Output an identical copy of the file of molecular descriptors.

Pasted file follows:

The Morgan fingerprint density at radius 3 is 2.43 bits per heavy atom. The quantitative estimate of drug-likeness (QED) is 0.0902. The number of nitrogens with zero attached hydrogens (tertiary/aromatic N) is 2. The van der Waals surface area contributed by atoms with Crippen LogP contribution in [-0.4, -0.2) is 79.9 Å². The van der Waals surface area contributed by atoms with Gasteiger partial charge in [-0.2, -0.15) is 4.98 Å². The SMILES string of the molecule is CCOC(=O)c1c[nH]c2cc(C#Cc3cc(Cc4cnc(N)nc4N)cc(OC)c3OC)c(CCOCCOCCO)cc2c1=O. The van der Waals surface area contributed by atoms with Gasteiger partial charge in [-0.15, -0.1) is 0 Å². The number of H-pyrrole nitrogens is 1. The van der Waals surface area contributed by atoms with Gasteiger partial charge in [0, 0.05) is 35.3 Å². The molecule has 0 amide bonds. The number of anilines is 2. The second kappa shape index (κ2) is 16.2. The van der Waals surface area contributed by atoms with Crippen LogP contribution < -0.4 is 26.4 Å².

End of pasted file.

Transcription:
The Morgan fingerprint density at radius 3 is 2.43 bits per heavy atom. The quantitative estimate of drug-likeness (QED) is 0.0902. The number of nitrogens with zero attached hydrogens (tertiary/aromatic N) is 2. The van der Waals surface area contributed by atoms with Crippen LogP contribution in [-0.4, -0.2) is 79.9 Å². The van der Waals surface area contributed by atoms with Gasteiger partial charge in [-0.2, -0.15) is 4.98 Å². The SMILES string of the molecule is CCOC(=O)c1c[nH]c2cc(C#Cc3cc(Cc4cnc(N)nc4N)cc(OC)c3OC)c(CCOCCOCCO)cc2c1=O. The van der Waals surface area contributed by atoms with Gasteiger partial charge in [-0.15, -0.1) is 0 Å². The number of H-pyrrole nitrogens is 1. The van der Waals surface area contributed by atoms with Gasteiger partial charge in [0, 0.05) is 35.3 Å². The molecule has 0 amide bonds. The number of anilines is 2. The second kappa shape index (κ2) is 16.2. The van der Waals surface area contributed by atoms with Crippen LogP contribution < -0.4 is 26.4 Å².